Hessman's B sample from an anti doping positive has confirmed the results of his A sample, taken in June, for the presence of a banned diuretic.
If Hessman cannot provide any explanation for the diuretic then he will face a four year ban under rules set out by the World Anti-Doping Agency [WADA].
If the 22-year-old can prove that he tested positive due to a contaminated supplement or food item then his ban could be reduced to two years instead.
Speaking to Jeremy Whittle of the Radio Cycling podcast, Eva Bunthoff, of Germany's national anti-doping body, NADA, said: "The B sample confirmed the result of the A sample. According to German Cycling Federation Anti-Doping Rules, there is sufficient evidence of an anti-doping rule violation."
However it has not yet been announced, which specific substance the case involves.
Diuretics are banned by [WADA]. They can cause rapid weight loss and have also been used as masking agents, to conceal the use of other doping products. They are banned both in and out of competition.
Second year pro Hessman tested positive in an out-of-competition check on June 14, two weeks after the Giro ended. He finished 33rd in the Italian race, which his team mate Roglič won by just 14 seconds from Geraint Thomas.
The 22-year-old German was suspended by Jumbo-Visma in August. The Dutch squad won all three of the Grand Tours in 2023 which is an unprecedented achievement.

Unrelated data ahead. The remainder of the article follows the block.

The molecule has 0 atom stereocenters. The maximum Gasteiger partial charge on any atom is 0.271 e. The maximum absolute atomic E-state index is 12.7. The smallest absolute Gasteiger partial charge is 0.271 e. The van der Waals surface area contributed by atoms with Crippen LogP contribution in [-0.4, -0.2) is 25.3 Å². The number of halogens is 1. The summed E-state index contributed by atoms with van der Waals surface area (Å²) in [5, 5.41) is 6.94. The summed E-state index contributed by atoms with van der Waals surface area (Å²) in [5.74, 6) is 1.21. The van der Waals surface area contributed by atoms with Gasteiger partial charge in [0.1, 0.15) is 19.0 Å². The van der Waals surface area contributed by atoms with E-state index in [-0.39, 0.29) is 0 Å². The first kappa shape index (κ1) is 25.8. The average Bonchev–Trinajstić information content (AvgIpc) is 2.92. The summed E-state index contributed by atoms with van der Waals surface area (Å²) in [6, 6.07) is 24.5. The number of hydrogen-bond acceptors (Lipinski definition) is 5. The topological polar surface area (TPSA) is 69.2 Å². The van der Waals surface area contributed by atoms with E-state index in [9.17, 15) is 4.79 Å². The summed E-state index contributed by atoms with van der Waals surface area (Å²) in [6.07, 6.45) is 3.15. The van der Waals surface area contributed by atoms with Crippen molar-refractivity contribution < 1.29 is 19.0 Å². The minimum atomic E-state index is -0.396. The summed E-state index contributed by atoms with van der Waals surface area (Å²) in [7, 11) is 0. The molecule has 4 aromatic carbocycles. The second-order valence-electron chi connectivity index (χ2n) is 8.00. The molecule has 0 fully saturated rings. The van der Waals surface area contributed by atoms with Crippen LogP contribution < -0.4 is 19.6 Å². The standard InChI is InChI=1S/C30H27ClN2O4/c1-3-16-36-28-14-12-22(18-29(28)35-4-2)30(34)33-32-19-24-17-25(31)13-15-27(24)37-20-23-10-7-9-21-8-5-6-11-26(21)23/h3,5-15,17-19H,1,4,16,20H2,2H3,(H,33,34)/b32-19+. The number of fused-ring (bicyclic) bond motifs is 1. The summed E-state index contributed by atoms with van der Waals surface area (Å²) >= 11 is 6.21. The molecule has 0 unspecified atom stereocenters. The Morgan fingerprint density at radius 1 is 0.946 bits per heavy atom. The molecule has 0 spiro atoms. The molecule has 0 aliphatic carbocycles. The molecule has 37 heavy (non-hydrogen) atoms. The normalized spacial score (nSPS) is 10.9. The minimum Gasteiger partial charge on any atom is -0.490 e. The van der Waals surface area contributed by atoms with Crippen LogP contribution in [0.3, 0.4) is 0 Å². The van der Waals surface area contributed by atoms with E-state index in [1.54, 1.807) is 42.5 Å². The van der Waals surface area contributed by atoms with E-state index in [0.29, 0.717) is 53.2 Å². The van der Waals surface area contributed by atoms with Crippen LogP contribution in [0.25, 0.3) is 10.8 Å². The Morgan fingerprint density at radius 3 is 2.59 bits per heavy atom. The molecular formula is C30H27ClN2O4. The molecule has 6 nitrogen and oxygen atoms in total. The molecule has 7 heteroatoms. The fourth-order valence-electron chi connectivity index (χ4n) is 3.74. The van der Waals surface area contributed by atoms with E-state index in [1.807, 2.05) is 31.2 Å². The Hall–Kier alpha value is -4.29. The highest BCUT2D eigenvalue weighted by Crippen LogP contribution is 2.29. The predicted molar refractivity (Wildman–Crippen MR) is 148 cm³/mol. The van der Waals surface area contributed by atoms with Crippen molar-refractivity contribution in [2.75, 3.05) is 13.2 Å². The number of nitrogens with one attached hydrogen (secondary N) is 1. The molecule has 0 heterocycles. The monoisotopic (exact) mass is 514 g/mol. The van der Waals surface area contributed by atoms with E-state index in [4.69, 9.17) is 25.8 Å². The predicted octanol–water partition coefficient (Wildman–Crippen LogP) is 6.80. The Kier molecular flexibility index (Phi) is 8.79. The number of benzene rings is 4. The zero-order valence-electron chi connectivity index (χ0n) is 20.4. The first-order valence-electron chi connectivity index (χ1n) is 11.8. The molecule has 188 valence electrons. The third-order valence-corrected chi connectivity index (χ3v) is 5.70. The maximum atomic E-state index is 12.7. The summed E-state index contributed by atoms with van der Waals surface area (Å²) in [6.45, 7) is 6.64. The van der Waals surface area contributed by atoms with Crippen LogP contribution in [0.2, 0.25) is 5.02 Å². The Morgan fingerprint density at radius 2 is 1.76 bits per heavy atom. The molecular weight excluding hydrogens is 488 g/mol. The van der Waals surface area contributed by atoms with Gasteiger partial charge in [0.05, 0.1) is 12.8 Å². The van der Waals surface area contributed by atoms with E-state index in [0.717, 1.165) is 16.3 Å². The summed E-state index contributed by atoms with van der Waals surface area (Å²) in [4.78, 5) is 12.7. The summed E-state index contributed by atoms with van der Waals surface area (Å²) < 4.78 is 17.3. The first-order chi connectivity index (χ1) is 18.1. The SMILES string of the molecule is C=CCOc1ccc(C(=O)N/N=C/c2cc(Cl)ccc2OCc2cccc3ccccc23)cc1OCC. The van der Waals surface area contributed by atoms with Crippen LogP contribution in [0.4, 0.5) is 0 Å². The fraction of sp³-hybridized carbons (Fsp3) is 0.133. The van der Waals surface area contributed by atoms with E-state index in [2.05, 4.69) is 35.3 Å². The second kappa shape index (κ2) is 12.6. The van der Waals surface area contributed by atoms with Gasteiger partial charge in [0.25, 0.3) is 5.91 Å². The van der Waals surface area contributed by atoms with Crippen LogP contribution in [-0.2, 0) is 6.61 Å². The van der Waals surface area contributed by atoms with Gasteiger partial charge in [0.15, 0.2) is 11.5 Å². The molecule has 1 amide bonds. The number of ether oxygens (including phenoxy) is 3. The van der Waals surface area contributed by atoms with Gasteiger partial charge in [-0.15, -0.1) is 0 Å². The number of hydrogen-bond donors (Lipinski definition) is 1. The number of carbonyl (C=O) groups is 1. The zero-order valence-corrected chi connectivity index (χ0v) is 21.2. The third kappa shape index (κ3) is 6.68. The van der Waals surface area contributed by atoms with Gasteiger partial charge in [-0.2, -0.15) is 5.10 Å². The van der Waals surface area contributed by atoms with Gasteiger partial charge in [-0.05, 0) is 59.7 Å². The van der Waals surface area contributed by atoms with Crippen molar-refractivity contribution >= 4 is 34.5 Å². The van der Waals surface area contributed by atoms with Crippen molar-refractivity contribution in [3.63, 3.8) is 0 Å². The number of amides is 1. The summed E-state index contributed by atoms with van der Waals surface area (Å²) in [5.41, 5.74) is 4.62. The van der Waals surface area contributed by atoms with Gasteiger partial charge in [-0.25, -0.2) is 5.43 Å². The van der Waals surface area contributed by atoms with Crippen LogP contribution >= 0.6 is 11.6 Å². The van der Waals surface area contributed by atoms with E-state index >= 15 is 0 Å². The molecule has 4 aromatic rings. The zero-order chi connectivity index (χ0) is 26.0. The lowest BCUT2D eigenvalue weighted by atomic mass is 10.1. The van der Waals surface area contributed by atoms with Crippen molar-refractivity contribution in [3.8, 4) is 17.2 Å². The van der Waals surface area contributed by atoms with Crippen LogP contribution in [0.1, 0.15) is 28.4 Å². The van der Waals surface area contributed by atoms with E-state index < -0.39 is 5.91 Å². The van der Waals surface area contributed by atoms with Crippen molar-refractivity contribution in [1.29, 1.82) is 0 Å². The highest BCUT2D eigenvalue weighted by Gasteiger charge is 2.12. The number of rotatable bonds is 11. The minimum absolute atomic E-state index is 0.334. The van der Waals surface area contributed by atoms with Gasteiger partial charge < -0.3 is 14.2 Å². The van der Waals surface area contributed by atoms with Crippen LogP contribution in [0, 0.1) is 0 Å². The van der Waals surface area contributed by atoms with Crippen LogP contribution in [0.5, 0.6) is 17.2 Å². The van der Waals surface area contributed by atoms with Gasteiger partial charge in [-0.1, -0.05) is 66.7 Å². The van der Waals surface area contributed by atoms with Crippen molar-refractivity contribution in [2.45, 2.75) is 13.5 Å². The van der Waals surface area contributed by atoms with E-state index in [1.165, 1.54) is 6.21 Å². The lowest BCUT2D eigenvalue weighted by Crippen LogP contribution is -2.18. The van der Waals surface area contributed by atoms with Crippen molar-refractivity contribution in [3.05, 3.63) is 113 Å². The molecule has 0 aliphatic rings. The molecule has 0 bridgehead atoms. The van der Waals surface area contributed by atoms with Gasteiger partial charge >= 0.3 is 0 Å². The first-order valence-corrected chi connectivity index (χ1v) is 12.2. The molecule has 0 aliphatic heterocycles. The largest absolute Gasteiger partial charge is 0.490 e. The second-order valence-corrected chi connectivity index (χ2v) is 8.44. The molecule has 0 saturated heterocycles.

After Roglič won the Giro Jumbo went on to win the Tour through Jonas Vingegaard - who now has two successive Tour titles - and the Vuelta a España through Sepp Kuss.
A doping law passed in Germany in 2015 criminalises the use and administration of doping products. Athletes caught using banned substances can receive a maximum prison sentence of three years and a fine.
In July 2022, as he won his first Tour, Vingegaard said: "We are totally clean, every one of us, and I can say that to every one of you."
"Not one of us is taking anything illegal. I think why we are so good is because of the preparation we do. We take altitude camps to the next level, and everything: materials, food and training.
“I think the team is really the best in this. That’s why you have to trust us."
The Dutch team is managed by Richard Plugge, head of the AIGCP teams association and driving force of the One Cycling proposal for a restructure of cycling's current calendar. Plugge described the day that he was notified of Hessman's positive as a "black day" for his team.
"We received the message that a rider from our team had a positive doping test," Plugge said. "We had to look in the mirror ourselves — are we doing everything right?"
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